If you have not yet received at least one vaccine and you have waited the relevant two weeks after that to resume more normal activities, you should not resume these activities as if we are completely out of the woods and have nothing to fear – I don’t care how much you are young or invincible.
We are in the midst of changes in the Gulf and for California, and possibly one of the most dangerous moments of the pandemic for people who feel carefree and cavalier about the state of affairs and their relative risk. It̵
Half of the San Francisco people can enjoy a little more freedom in the coming weeks – as of Tuesday, 50% of the city has received at least one dose of the vaccine or the single-dose Johnson & Johnson vaccine. Hopefully this includes everyone who has to work outside their homes. This is great news, but it is not yet tantamount to herd immunity – and there are still unknowns about how well the vaccines against P.1 variant “Brazilian” or the new widespread “Indian” variant that has just been identified in the bay area.
But with Governor Gavin Newsum’s big announcement Tuesday about California’s “full” business opening by June 15, many of you may feel psychologically that the worst days are behind us.
Everything can change and people can still die, and infectious disease experts in the Bay Area warn that the home section doesn’t mean you can still celebrate if you haven’t been vaccinated.
The CDC says young people are making outbreaks in the Northeast and Midwest because they have not yet been vaccinated and everyone is throwing caution to the wind. And just as experts predict two months ago, option B.1.1.7, first discovered in the United Kingdom, has become the dominant strain in the United States, as it is 50% to 70% more contagious. And if you feel young and dull and need some motivation to catch the virus, a new study suggests that a third of people with mild cases of COVID suffer from long-term “brain disease,” including brain fog, anxiety, paranoia. and prolonged loss of smell or taste. Do you like these odds?
In addition, if you become infected, you risk infecting your vaccinated or unvaccinated friends – so-called “breakthrough” cases in which vaccinated people become ill are rare, according to experts, according to the New York Times, but they still happen and we still I don’t know what happens to the worst of the options.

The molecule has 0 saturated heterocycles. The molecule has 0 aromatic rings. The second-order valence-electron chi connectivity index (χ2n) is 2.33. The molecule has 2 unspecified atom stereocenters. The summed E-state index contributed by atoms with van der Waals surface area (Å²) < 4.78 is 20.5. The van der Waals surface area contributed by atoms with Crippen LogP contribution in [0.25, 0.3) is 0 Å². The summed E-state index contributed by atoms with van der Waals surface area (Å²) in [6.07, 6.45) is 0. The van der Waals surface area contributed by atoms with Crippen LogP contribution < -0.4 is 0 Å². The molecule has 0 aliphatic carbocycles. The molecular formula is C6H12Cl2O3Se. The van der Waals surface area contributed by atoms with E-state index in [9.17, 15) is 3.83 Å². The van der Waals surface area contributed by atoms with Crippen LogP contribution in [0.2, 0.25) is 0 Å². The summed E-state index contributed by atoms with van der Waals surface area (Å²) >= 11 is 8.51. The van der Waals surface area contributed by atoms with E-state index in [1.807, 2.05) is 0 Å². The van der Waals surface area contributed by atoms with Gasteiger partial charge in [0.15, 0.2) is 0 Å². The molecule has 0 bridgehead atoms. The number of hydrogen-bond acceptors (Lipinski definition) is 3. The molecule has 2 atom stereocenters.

“Nothing has changed for the unvaccinated and never infected person,” said Dr. Bob Wachter, chair of the UCSF’s Department of Medicine, in an interview with the Chronicle this week. “What has changed is that the virus to which they may be exposed is … probably better at its job than the one that was circulating in 2020.”
Everyone in San Francisco has the right to receive the vaccine from next week, April 15, and we hope that deliveries will be accelerated and the process will be fast.
But until you’re two weeks out of your first shot, you have relatively decent immunity at this point – or great immunity if you’ve got a J&J shot – your behavior shouldn’t change. You should not party indoors. You probably shouldn’t eat indoors in restaurants. You don’t have to travel anywhere and never be quarantined. You should not go out every night to drink with different people at an outdoor bar table.
If you get a shot with Pfizer or Moderna, your behavior should also not change significantly until five to six weeks later or two weeks after the second shot.
And everyone still has to wear masks in public, probably for most of this year, unfortunately. YES, it sucks. But it’s not theater, as Dr. Anthony Foci told the stubborn Rand Paul last month – unknowns with the options mean none of this is theater.
please let’s get to June without a new leap, without the mayor of London, Breed, and Dr. Colfax having to go into another gloomy session of Zoom and scold us for fucking that up. We are so close.
Infectious disease expert at the University of Berkeley, John Swartzberg – who was, of course, one of the most cautious and pessimistic of local experts – told the Chronicle: “I feel unsure what will happen this month, in what direction things are going well. ” He says April will be “major” for California and “If we can get through this month without a significant jump, we will be in very, very good shape.”
So, let’s do it! Let’s go through this month. If you haven’t got a shot yet, try spending a little more time at home than you want, and keep doing things outdoors if you go out. Things can still go south for the bay area and you don’t want to be partly to blame for that!
We have a summer to look forward to. And a fall that is already starting to look crowded with events. Please just cool off.
Photo: Drew Coffman